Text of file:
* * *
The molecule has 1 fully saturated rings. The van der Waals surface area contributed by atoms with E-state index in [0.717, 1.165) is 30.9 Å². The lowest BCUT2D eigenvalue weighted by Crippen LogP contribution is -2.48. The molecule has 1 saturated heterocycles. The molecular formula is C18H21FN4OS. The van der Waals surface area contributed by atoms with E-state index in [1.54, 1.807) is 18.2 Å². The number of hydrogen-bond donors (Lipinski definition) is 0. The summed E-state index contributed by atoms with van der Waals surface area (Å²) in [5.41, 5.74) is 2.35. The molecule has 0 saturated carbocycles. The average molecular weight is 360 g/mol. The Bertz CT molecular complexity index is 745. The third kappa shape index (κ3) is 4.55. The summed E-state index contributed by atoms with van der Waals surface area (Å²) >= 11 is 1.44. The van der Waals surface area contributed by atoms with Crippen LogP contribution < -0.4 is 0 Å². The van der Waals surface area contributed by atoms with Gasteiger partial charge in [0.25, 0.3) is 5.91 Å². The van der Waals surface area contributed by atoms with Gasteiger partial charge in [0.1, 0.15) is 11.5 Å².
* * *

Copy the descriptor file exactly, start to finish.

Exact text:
The molecule has 1 fully saturated rings. The van der Waals surface area contributed by atoms with E-state index in [0.717, 1.165) is 30.9 Å². The lowest BCUT2D eigenvalue weighted by Crippen LogP contribution is -2.48. The molecule has 1 saturated heterocycles. The molecular formula is C18H21FN4OS. The van der Waals surface area contributed by atoms with E-state index in [1.54, 1.807) is 18.2 Å². The number of hydrogen-bond donors (Lipinski definition) is 0. The summed E-state index contributed by atoms with van der Waals surface area (Å²) in [5.41, 5.74) is 2.35. The molecule has 0 saturated carbocycles. The average molecular weight is 360 g/mol. The Bertz CT molecular complexity index is 745. The third kappa shape index (κ3) is 4.55. The summed E-state index contributed by atoms with van der Waals surface area (Å²) >= 11 is 1.44. The van der Waals surface area contributed by atoms with Crippen LogP contribution < -0.4 is 0 Å². The van der Waals surface area contributed by atoms with Gasteiger partial charge in [0.25, 0.3) is 5.91 Å². The van der Waals surface area contributed by atoms with Gasteiger partial charge in [0.1, 0.15) is 11.5 Å².